Joe should not think he can nobble a judge just because he’s an important person, to wit, the Treasurer. That’s for the flunkies at North Sydney forum level, who were conned into thinking they’d have some influence over national budgetary decisions because thay (a) ante’d-up $22k and (b) lived in North Sydney. In fact I wonder just how many memeber of Joe’s “North Sydney Chamber of Commerce” were actually from North Sydney? Ditto for the droogs who listen to 2GB and inhabit it) and think Fairfax has a hide even defending Joe’s defamation suit.

  9. Cripes, if you lie down with dogs, you get up with fleas.

    [There has been a surge of interest in Australia’s immigration system in the UK after Nigel Farage, the leader of the UK Independence Party, said his party would bring in an “Australian-style” regime.

    “Let’s be honest, the only way forward is UKIP’s Australian-style points system proposal, and the only way to ensure this is by voting UKIP in May,” Mr Farage said in a statement released earlier this month.]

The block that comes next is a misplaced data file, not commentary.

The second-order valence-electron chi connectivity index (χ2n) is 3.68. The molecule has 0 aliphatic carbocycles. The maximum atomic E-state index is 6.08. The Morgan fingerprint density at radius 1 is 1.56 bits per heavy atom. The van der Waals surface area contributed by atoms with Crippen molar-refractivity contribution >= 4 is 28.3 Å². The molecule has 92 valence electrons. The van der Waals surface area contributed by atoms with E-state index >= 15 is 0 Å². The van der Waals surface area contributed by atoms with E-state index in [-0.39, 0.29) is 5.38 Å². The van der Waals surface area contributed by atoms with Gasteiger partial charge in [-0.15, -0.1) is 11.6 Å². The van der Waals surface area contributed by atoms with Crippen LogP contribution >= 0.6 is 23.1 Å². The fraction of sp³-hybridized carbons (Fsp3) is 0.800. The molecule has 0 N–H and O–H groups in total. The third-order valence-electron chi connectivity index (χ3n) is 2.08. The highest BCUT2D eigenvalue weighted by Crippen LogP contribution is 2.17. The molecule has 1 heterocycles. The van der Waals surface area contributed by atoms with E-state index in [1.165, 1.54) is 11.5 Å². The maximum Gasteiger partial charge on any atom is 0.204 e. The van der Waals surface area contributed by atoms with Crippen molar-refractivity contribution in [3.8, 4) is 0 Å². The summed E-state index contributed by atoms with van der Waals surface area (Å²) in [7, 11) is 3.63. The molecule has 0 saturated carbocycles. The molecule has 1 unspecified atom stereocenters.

10. At the end of the excellent story on ADF PTSD lack of response for veterans story Kerry O Brien confirmed next week Four Corners is doing Libspill

  11. The Southern hemisphere has a much more moderate climate the the Northern because between 40 degrees South and the Antarctic Circle the percantage of land is almost negligible (with apologies to Tasmanians). This greatly moderates the climate. .

  12. BB

    Yep. Politicians must hate going to court. It’s not like a press conference with largely tame hacks. Or an interview on ABC TV. They can’t just ignore the question and stick to the talking points and blame Labor.

    Counsel will keep coming back to the question until he gets an answer.